Discuss Officevibe results with your team

Sharing results with your team is essential to succeeding with Officevibe. When you discuss results as a group, it helps people to understand their team better and feel more confident engaging

In this article, we'll share 5 tips to help you guide these discussions and create a comfortable place to share.

These points are created for teams participating in their first Officevibe results discussion; however, revisiting these tips over time can help maintain a safe space!

Be respectful

It's important to be mindful of sensitive topics and respect your team's anonymity.

One of the core tenets of Officevibe is trust. We aim to provide a safe space where everyone can share their honest thoughts. That's why individual Pulse Survey answers are never exposed and why we leave it to users to anonymize their feedback (or not). 

As a manager, you have a responsibility to respect your team's wishes to remain anonymous.

Do this:

  • Focus on the feedback itself, not on who wrote it.
  • Discuss general themes that come up in the feedback comments (ex., communication, teamwork, trust).

Don't do this:

  • Discuss specific situations that could be directly tied to a person.
  • Publicly expose sensitive feedback.

Think: People first

The conversation you share with your team is more important than the actual Officevibe results. And don't forget, the better the conversations, the better the results will be over time.

Focusing on the richness of the conversation with your team is key because that will allow you to understand the issues at hand truly. Talking about Officevibe results is valuable, but remember, it may still be too early to reach any conclusions with the data you've collected thus far. 

Gaining insights, interpretations, and comments from your team are by far the most valuable steps to take at this point.

Do this:

  • Set the stage right at the beginning by asking your team for help. This paves the way for an open and honest conversation.
  • During the meeting, ask team members how they feel about the topic you're discussing and their thoughts — if any.
  • Consider sharing this initiative with your human resources department to enable transparency and alignment.

Don't do this:

  • Come into the meeting with a pre-made idea of solutions you want to implement.
  • Assume your employees know how Officevibe works... or that they already trust the platform.

Use open dialogue

There's no "I" in team. The goal of this meeting is to get input from your team on how you can improve together as a unified group.

Get input from each person in your team, so you can get to the heart of issues and work on solutions that address real problems.

Do this:

  • Focus on the discussion as opposed to the solution.
  • Ask for everyone's input. For example, you can organize a round table where everyone has their turn to share thoughts, questions, and ideas.
  • Focus on understanding the root causes of issues by asking open-ended questions. Here are some to try:
    • Why do you feel like that? How does that make you feel? What would you like us to do differently? Can you give me an example?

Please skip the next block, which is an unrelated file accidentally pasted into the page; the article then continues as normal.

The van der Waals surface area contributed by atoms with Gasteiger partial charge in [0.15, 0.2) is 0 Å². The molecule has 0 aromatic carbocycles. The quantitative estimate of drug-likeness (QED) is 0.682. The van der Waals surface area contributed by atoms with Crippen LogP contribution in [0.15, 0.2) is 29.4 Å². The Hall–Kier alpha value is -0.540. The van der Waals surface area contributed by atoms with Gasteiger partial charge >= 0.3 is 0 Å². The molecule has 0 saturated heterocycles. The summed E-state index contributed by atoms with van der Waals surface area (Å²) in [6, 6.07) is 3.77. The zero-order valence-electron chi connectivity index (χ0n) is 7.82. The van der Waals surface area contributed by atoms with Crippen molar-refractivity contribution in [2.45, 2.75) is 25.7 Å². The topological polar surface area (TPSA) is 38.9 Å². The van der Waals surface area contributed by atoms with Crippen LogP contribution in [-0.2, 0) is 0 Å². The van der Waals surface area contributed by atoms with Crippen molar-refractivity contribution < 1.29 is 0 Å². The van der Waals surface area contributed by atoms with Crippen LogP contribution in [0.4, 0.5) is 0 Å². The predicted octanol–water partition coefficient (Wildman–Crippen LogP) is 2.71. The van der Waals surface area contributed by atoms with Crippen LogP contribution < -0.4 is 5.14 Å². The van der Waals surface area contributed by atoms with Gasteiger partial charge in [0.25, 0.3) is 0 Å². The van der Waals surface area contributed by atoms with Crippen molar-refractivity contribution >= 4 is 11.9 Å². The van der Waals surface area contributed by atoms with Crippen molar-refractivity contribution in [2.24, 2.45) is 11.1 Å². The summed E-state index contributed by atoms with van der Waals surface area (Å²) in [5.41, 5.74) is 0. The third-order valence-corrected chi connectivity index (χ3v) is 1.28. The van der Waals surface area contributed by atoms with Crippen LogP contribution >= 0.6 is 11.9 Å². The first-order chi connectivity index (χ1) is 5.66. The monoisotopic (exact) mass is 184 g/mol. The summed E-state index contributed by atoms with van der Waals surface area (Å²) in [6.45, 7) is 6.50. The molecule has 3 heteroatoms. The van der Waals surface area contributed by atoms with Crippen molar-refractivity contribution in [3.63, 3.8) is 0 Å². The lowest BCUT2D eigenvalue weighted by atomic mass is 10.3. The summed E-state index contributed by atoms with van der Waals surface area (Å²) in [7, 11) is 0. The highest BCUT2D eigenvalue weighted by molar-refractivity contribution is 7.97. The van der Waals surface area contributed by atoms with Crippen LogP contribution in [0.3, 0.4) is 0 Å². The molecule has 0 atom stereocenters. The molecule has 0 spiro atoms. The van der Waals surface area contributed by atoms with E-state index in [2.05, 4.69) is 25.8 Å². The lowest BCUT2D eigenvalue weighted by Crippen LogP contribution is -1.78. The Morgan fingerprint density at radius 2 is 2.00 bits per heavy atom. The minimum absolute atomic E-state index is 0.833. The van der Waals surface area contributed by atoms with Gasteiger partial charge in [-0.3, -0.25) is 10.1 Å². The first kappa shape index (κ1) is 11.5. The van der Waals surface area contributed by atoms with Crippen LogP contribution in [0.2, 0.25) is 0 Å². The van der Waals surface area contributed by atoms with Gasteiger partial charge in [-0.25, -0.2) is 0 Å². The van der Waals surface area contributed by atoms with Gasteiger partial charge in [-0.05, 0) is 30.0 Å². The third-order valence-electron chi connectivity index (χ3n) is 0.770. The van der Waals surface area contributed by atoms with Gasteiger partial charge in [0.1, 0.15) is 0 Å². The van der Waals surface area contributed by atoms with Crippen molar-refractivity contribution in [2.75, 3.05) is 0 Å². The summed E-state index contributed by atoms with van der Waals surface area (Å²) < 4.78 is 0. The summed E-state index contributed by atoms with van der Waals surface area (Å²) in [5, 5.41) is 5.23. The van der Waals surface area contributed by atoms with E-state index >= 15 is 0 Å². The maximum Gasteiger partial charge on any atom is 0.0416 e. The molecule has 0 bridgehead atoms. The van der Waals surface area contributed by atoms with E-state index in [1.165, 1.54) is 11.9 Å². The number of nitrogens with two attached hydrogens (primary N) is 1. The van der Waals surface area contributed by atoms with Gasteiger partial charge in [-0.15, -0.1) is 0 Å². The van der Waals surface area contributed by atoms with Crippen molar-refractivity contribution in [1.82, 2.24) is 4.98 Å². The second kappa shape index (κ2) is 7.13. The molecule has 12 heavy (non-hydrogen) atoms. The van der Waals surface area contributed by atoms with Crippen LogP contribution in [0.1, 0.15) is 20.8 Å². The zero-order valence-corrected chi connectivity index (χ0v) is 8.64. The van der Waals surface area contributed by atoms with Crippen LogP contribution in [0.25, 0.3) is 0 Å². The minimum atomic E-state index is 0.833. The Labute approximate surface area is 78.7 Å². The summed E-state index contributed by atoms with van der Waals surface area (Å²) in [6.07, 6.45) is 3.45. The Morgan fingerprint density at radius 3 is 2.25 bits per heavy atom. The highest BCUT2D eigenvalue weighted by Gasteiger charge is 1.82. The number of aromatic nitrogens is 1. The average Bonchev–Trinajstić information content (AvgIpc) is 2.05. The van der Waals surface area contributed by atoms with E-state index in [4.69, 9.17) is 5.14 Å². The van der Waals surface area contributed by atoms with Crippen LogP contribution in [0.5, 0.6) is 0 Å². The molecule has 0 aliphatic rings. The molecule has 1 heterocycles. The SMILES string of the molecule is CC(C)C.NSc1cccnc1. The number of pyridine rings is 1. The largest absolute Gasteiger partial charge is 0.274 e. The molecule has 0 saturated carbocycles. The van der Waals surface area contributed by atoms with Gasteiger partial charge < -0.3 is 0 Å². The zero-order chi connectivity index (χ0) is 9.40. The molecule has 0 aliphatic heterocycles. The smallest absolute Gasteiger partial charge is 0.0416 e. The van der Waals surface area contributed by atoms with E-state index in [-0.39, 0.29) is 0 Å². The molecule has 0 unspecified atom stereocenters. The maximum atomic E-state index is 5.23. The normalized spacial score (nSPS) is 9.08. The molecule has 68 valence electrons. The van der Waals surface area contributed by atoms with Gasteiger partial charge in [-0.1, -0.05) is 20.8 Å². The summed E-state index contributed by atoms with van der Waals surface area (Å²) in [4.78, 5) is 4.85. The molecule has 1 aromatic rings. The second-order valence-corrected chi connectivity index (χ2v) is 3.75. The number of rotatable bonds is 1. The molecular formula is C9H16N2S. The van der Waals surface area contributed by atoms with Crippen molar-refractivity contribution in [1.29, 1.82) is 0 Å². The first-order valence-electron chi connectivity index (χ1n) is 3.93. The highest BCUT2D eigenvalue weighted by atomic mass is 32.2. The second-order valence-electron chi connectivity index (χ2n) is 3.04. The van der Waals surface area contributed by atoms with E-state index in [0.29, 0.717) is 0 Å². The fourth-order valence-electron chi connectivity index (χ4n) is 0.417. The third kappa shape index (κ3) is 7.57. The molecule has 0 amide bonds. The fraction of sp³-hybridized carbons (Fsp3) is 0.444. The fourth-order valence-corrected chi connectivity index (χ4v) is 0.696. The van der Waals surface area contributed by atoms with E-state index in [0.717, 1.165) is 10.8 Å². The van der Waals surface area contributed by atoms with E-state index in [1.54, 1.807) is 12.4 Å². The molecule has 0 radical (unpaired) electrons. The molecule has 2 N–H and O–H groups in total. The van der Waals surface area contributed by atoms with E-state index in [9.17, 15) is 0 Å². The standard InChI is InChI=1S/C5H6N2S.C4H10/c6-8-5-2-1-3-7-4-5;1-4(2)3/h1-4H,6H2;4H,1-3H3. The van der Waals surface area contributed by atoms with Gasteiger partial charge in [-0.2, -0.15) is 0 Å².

Don't do this:

  • Base solutions or actions on the opinion of a single person.
  • Point out specific comments (especially if they're anonymous) or situations. This may reveal someone's identity and make them uncomfortable, which can break trust immediately.

Practice patience

Remember, it takes time to build trust and to have an honest dialogue with your team. Since this is your very first meeting to discuss Officevibe results with your team, know that not everyone will be trusting, and not everyone will invest themselves in the conversation at first.

Repetition and consistency are key to building trust. As you discuss topics related to engagement more and more with your team, they will understand the purpose and value of these conversations.

Do this:

  • Show vulnerability. That's the number one key to building trust. When you're vulnerable, your team will be more likely to share honest thoughts. It's all about reciprocity.
  • Set expectations from the get-go on the recurrence of your meetings (ex., once per month). When your team members see that you're committed, they will be more likely to commit as well.

Don't do this:

  • Expect things to change right away. Several discussions are needed to see progress.
  • Get discouraged if it takes time for your team members to open up. Instead, ask them privately why they seem reluctant to participate, perhaps during a scheduled one-on-one meeting.

Show commitment

It's important to end your meeting with an action plan, otherwise, your discussion will be left up in the air and you won't see any noticeable change.

Commit to 1 action, as a team, before ending your meeting. Commitment to an action item and/or having an action plan helps build trust. Your team members will understand that you're focused on people and on the team's success.

Do this:

  • End the meeting with a commitment on what you want to achieve as a team.
  • Decide when you want to meet again as a team to discuss the action item and/or action plan.

Don't do this:

  • Decide for your team what needs to be done to improve. The action item and the steps to take action should be a group decision.